The Geoeconomics of the Russian–Japanese Territorial Dispute
Russia’s effort to become a geoeconomic power in Asia alters the dynamics of the territorial dispute with Japan. Both Moscow and Tokyo aim to prevent Russia’s geoeconomic “pivot to Asia” becoming merely a pivot to China. Yet, a settlement is obstructed by the growing geoeconomic value of the Southern Kurils and Japan’s lack of an autonomous foreign policy.
The Asia-Pacific is, and in the foreseeable future will remain, the safest and least problematic part of the world as far as Russian security interests are concerned. The Russian Military Doctrine of 2014 clearly identifies NATO expansion and NATO activities close to the Russian borders as the main sources of external threat, alongside growing religious and political extremism and ethnic conflicts in the regions close to Russia. The Asia-Pacific is never mentioned directly. In the post-Soviet countries, Russia perceives that it is engaged in a decades-long, zero-sum game against the European Union and the United States. The relations with a number of European countries are poisoned by painful historical memories and ideological differences. The Ukrainian crisis already has led to some long-term changes in Russian defense policies, including the establishment of a new military infrastructure on Russia’s western borders.1
The article discusses the problem of interpretation in Japanese historiography of the Joint Declaration of 1956, which ended the state of war between the USSR and Japan. Based on a comprehensive analysis of the documents, the author presents his view about historic significance of the Declaration and assesses the arguments put by the representatives of the academic community of Japan.
Moscow has progressively replaced geopolitics with geoeconomics as power is recognised to derive from the state’s ability to establish a privileged position in strategic markets and transportation corridors. The objective is to bridge the vast Eurasian continent to reposition Russia from the periphery of Europe and Asia to the centre of a new constellation. Moscow’s ‘Greater Europe’ ambition of the previous decades produced a failed Western-centric foreign policy culminating in excessive dependence on the West. Instead of constructing Gorbachev’s ‘Common European Home’, the ‘leaning-to-one-side’ approach deprived Russia of the market value and leverage needed to negotiate a more favourable and inclusive Europe. Eurasian integration offers Russia the opportunity to address this ‘overreliance’ on the West by using the Russia’s position as a Eurasian state to advance its influence in Europe.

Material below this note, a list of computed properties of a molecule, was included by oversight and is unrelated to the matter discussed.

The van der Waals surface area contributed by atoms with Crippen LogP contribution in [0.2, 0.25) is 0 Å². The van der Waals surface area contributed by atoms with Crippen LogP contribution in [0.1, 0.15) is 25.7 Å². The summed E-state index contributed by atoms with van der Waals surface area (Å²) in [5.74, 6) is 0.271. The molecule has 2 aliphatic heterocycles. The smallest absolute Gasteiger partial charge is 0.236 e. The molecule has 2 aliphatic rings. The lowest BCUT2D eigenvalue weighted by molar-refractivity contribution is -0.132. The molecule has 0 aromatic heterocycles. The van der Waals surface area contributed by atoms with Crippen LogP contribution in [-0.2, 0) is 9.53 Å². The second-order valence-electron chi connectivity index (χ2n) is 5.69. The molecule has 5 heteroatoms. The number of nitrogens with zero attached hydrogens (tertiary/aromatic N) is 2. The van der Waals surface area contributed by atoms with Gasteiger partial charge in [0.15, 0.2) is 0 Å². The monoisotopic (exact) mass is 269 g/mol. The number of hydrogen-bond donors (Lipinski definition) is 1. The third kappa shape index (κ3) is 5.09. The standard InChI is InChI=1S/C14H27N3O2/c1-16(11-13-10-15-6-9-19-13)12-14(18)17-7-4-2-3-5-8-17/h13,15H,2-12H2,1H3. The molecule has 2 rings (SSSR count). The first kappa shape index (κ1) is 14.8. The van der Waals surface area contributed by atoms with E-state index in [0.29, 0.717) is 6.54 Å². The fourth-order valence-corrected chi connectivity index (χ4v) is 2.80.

Offering an account steeped in Russian economic statecraft and power politics, this book offers a rare glimpse into the dominant narratives of Russian strategic culture. It explains how the country’s outlook adjusts to the ongoing realignment towards Asia while engaging in a parallel assessment of Russia’s interactions with other significant actors. The author offers discussion both on Russian responses and adaptations to the current power transition and the ways in which the economic initiatives promoted by Moscow in its project for a ‘Greater Eurasia’ reflect the entrepreneurial foreign policy strategy of the country.